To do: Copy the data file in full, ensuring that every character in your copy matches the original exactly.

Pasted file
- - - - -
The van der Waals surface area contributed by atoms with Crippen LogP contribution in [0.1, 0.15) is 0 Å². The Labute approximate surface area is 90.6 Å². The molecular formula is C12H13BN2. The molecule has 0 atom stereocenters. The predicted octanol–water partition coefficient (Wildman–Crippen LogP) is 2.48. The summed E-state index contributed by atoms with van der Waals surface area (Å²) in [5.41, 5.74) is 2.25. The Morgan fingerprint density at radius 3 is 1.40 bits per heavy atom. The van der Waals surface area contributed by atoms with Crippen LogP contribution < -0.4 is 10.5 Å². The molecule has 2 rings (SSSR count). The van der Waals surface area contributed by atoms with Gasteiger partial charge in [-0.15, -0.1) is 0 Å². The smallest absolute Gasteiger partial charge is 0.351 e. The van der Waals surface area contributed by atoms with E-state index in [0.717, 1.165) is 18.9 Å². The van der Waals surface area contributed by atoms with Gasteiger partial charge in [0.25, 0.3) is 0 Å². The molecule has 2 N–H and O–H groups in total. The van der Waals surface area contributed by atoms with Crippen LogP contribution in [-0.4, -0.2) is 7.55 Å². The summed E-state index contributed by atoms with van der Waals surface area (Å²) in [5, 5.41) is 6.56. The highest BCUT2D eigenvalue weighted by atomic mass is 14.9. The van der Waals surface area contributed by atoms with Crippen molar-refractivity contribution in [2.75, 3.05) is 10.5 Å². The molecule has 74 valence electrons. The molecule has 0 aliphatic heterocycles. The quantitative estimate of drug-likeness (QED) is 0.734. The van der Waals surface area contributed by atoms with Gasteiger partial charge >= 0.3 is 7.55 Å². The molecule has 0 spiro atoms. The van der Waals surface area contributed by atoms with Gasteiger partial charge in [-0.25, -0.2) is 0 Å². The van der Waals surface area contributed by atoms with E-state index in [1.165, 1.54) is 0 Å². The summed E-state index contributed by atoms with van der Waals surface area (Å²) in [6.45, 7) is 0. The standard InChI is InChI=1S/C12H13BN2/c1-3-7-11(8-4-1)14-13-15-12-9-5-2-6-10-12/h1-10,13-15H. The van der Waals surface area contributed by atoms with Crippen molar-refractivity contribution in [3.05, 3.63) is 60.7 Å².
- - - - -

The van der Waals surface area contributed by atoms with Crippen LogP contribution in [0.1, 0.15) is 0 Å². The Labute approximate surface area is 90.6 Å². The molecular formula is C12H13BN2. The molecule has 0 atom stereocenters. The predicted octanol–water partition coefficient (Wildman–Crippen LogP) is 2.48. The summed E-state index contributed by atoms with van der Waals surface area (Å²) in [5.41, 5.74) is 2.25. The Morgan fingerprint density at radius 3 is 1.40 bits per heavy atom. The van der Waals surface area contributed by atoms with Crippen LogP contribution < -0.4 is 10.5 Å². The molecule has 2 rings (SSSR count). The van der Waals surface area contributed by atoms with Gasteiger partial charge in [-0.15, -0.1) is 0 Å². The smallest absolute Gasteiger partial charge is 0.351 e. The van der Waals surface area contributed by atoms with E-state index in [0.717, 1.165) is 18.9 Å². The van der Waals surface area contributed by atoms with Gasteiger partial charge in [0.25, 0.3) is 0 Å². The molecule has 2 N–H and O–H groups in total. The van der Waals surface area contributed by atoms with Crippen LogP contribution in [-0.4, -0.2) is 7.55 Å². The summed E-state index contributed by atoms with van der Waals surface area (Å²) in [5, 5.41) is 6.56. The highest BCUT2D eigenvalue weighted by atomic mass is 14.9. The van der Waals surface area contributed by atoms with Crippen molar-refractivity contribution in [2.75, 3.05) is 10.5 Å². The molecule has 74 valence electrons. The molecule has 0 aliphatic heterocycles. The quantitative estimate of drug-likeness (QED) is 0.734. The van der Waals surface area contributed by atoms with Gasteiger partial charge >= 0.3 is 7.55 Å². The molecule has 0 spiro atoms. The van der Waals surface area contributed by atoms with Gasteiger partial charge in [-0.25, -0.2) is 0 Å². The van der Waals surface area contributed by atoms with E-state index in [1.165, 1.54) is 0 Å². The summed E-state index contributed by atoms with van der Waals surface area (Å²) in [6.45, 7) is 0. The standard InChI is InChI=1S/C12H13BN2/c1-3-7-11(8-4-1)14-13-15-12-9-5-2-6-10-12/h1-10,13-15H. The van der Waals surface area contributed by atoms with Crippen molar-refractivity contribution in [3.05, 3.63) is 60.7 Å².